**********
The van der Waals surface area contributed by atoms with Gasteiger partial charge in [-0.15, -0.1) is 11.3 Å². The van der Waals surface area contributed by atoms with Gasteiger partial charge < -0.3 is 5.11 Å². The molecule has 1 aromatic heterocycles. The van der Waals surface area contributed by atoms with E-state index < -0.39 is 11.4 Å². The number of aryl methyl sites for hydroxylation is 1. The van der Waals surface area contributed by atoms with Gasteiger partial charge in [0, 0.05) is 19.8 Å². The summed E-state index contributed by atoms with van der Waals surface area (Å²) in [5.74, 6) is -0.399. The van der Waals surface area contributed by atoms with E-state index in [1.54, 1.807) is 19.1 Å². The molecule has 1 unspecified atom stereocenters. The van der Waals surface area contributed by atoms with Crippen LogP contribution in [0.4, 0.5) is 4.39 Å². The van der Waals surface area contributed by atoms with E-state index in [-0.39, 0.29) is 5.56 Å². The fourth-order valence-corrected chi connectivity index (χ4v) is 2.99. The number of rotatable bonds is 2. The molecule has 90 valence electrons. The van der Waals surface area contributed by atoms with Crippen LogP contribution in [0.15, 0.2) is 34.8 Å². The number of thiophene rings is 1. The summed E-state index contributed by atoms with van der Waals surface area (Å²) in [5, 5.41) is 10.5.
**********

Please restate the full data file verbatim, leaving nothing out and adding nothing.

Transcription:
The van der Waals surface area contributed by atoms with Gasteiger partial charge in [-0.15, -0.1) is 11.3 Å². The van der Waals surface area contributed by atoms with Gasteiger partial charge < -0.3 is 5.11 Å². The molecule has 1 aromatic heterocycles. The van der Waals surface area contributed by atoms with E-state index < -0.39 is 11.4 Å². The number of aryl methyl sites for hydroxylation is 1. The van der Waals surface area contributed by atoms with Gasteiger partial charge in [0, 0.05) is 19.8 Å². The summed E-state index contributed by atoms with van der Waals surface area (Å²) in [5.74, 6) is -0.399. The van der Waals surface area contributed by atoms with E-state index in [1.54, 1.807) is 19.1 Å². The molecule has 1 unspecified atom stereocenters. The van der Waals surface area contributed by atoms with Crippen LogP contribution in [0.4, 0.5) is 4.39 Å². The van der Waals surface area contributed by atoms with E-state index in [-0.39, 0.29) is 5.56 Å². The fourth-order valence-corrected chi connectivity index (χ4v) is 2.99. The number of rotatable bonds is 2. The molecule has 90 valence electrons. The van der Waals surface area contributed by atoms with Crippen LogP contribution in [0.15, 0.2) is 34.8 Å². The number of thiophene rings is 1. The summed E-state index contributed by atoms with van der Waals surface area (Å²) in [5, 5.41) is 10.5.